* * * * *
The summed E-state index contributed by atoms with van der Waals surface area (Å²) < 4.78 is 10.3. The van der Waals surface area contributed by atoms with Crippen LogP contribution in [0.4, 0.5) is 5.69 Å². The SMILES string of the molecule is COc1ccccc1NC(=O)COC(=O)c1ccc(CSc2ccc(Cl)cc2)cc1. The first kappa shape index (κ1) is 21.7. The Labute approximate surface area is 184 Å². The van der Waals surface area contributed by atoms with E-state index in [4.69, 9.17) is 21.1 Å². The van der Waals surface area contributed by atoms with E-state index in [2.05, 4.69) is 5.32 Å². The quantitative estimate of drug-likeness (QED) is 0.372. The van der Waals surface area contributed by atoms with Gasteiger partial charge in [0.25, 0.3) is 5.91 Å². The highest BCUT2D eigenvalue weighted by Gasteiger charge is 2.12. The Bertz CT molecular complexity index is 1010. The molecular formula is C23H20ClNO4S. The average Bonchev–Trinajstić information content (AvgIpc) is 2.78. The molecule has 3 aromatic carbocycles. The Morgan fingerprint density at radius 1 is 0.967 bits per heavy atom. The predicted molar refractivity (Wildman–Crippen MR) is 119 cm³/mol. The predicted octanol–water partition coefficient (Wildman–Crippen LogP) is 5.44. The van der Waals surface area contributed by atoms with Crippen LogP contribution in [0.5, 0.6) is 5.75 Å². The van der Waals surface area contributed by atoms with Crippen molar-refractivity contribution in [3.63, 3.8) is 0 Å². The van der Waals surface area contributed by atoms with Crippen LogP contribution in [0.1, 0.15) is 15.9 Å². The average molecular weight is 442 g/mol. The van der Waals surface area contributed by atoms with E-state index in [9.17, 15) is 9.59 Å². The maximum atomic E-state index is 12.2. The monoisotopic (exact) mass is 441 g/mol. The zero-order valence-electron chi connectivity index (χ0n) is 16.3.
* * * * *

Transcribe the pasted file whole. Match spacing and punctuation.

The summed E-state index contributed by atoms with van der Waals surface area (Å²) < 4.78 is 10.3. The van der Waals surface area contributed by atoms with Crippen LogP contribution in [0.4, 0.5) is 5.69 Å². The SMILES string of the molecule is COc1ccccc1NC(=O)COC(=O)c1ccc(CSc2ccc(Cl)cc2)cc1. The first kappa shape index (κ1) is 21.7. The Labute approximate surface area is 184 Å². The van der Waals surface area contributed by atoms with E-state index in [4.69, 9.17) is 21.1 Å². The van der Waals surface area contributed by atoms with E-state index in [2.05, 4.69) is 5.32 Å². The quantitative estimate of drug-likeness (QED) is 0.372. The van der Waals surface area contributed by atoms with Gasteiger partial charge in [0.25, 0.3) is 5.91 Å². The highest BCUT2D eigenvalue weighted by Gasteiger charge is 2.12. The Bertz CT molecular complexity index is 1010. The molecular formula is C23H20ClNO4S. The average Bonchev–Trinajstić information content (AvgIpc) is 2.78. The molecule has 3 aromatic carbocycles. The Morgan fingerprint density at radius 1 is 0.967 bits per heavy atom. The predicted molar refractivity (Wildman–Crippen MR) is 119 cm³/mol. The predicted octanol–water partition coefficient (Wildman–Crippen LogP) is 5.44. The van der Waals surface area contributed by atoms with Crippen LogP contribution in [0.5, 0.6) is 5.75 Å². The van der Waals surface area contributed by atoms with Crippen molar-refractivity contribution in [3.63, 3.8) is 0 Å². The van der Waals surface area contributed by atoms with Crippen LogP contribution in [0.1, 0.15) is 15.9 Å². The average molecular weight is 442 g/mol. The van der Waals surface area contributed by atoms with E-state index in [9.17, 15) is 9.59 Å². The maximum atomic E-state index is 12.2. The monoisotopic (exact) mass is 441 g/mol. The zero-order valence-electron chi connectivity index (χ0n) is 16.3.